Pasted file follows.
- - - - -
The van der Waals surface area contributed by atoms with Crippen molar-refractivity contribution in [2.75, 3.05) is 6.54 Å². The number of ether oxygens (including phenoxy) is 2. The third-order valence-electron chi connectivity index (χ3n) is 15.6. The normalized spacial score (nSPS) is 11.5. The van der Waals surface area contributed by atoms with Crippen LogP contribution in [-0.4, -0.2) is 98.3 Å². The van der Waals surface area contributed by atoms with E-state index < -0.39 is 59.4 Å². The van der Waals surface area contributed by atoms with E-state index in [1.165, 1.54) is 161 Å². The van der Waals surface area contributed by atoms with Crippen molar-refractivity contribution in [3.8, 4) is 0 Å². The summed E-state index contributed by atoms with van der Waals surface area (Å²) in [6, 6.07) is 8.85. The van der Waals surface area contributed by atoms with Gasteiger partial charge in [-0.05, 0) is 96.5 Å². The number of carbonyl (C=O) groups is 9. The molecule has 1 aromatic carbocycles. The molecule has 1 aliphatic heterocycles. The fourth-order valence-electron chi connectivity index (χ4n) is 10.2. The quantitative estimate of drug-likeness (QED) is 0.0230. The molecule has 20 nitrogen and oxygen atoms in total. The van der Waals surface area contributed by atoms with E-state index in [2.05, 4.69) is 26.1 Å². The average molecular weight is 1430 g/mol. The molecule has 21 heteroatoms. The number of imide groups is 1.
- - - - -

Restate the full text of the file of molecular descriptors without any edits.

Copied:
The van der Waals surface area contributed by atoms with Crippen molar-refractivity contribution in [2.75, 3.05) is 6.54 Å². The number of ether oxygens (including phenoxy) is 2. The third-order valence-electron chi connectivity index (χ3n) is 15.6. The normalized spacial score (nSPS) is 11.5. The van der Waals surface area contributed by atoms with Crippen LogP contribution in [-0.4, -0.2) is 98.3 Å². The van der Waals surface area contributed by atoms with E-state index < -0.39 is 59.4 Å². The van der Waals surface area contributed by atoms with E-state index in [1.165, 1.54) is 161 Å². The van der Waals surface area contributed by atoms with Crippen molar-refractivity contribution in [3.8, 4) is 0 Å². The summed E-state index contributed by atoms with van der Waals surface area (Å²) in [6, 6.07) is 8.85. The van der Waals surface area contributed by atoms with Gasteiger partial charge in [-0.05, 0) is 96.5 Å². The number of carbonyl (C=O) groups is 9. The molecule has 1 aromatic carbocycles. The molecule has 1 aliphatic heterocycles. The fourth-order valence-electron chi connectivity index (χ4n) is 10.2. The quantitative estimate of drug-likeness (QED) is 0.0230. The molecule has 20 nitrogen and oxygen atoms in total. The van der Waals surface area contributed by atoms with E-state index in [2.05, 4.69) is 26.1 Å². The average molecular weight is 1430 g/mol. The molecule has 21 heteroatoms. The number of imide groups is 1.